So, these are the things we ended up carrying into a room each time:

  • One medium-sized suitcase with laundry tote inside.
  • One very small cooler (holds six cans, and we stocked it every morning with ice and drinks for the road from a stash in the back of the car).
  • Hanging clothes, as needed.
  • My purse and a tiny tote with miscellaneous things like peanut-butter cracker packs, a visor, brochures, etc.
  • Two laptop computers, one in a large briefcase-type carrier where everything with a cord or that was electronic lived (chargers, for example). Reading material and my Kindle also fit in the case.
  • Another tote with all my hair care items—dryer, curler, wire brush, products (in Ziploc bags).

One place we stayed for just over a week. For that, we lugged up the big suitcase, too, a lot more hanging clothes, and a bed reading pillow for me.

If we were flying, clothes would have to be packed instead of hung on the rod, of course, and the stuff in the hair care tote, too. But we had plenty of room left in the larger suitcase to do that. We wouldn’t be taking the reading pillow or the cooler.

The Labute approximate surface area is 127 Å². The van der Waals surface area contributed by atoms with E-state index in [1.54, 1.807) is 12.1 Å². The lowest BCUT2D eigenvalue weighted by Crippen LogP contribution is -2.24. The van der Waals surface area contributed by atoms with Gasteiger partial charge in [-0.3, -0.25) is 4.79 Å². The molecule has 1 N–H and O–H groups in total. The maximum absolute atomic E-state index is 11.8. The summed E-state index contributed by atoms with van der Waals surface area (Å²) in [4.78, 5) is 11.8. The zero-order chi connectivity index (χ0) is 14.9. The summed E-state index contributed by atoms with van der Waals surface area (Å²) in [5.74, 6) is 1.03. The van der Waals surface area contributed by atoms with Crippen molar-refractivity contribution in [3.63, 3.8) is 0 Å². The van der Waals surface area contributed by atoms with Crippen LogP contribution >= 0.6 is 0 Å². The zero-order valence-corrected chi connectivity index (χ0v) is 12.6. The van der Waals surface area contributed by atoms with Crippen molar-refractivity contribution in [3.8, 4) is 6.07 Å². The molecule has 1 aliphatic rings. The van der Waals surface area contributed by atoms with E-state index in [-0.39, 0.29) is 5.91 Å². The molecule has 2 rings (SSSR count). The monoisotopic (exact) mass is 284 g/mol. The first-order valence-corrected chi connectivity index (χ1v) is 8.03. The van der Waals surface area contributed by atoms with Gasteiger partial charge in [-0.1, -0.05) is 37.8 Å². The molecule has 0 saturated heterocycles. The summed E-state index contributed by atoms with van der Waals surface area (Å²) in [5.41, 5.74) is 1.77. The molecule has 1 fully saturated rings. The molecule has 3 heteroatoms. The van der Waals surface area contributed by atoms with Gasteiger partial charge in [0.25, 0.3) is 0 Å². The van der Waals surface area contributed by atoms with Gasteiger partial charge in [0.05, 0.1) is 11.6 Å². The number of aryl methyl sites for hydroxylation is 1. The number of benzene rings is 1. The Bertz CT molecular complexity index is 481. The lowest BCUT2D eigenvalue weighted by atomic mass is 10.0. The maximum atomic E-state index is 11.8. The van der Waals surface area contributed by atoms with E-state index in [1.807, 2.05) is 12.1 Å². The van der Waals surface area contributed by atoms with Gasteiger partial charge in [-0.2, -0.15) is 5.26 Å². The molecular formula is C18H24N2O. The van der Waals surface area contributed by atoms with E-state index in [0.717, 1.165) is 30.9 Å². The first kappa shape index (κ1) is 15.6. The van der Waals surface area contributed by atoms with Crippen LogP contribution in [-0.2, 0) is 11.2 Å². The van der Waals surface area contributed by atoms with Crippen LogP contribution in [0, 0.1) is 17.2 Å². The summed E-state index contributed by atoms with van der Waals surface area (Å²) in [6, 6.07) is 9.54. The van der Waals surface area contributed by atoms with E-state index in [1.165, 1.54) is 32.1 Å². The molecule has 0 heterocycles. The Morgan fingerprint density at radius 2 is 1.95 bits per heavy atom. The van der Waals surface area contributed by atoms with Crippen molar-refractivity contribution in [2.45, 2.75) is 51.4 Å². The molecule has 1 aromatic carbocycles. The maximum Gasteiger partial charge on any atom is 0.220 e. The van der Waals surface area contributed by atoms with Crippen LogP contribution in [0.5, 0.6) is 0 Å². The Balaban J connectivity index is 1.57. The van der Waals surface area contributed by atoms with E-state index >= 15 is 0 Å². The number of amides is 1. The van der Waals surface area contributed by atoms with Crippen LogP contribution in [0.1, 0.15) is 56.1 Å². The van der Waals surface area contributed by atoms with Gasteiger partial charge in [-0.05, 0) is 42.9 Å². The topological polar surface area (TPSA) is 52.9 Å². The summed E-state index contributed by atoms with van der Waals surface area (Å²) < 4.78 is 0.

We each had a special carrier for personal items that could be zipped up and placed in the small suitcase. Ziploc bags were used to hold miscellaneous items—for example, extra washcloths, anything that might leak like shampoo, body wash, etc. Easy to see what’s inside and extra insurance against leaks.

And that was it. What more did we need? Nothing. We didn’t have to buy anything while gone. I, of course, worked from a list that’s been refined over the years and is kept on my laptop to print out each time.  The list includes everything we need to do before we shut up the house—turn off the water, unplug appliances, turn off the fountain in the back yard, and so on.

I still don’t like to pack, but at least having a system is reassuring and a lot quicker than just doing it on the fly. Anyone have some other good tricks for packing for a trip? Please share.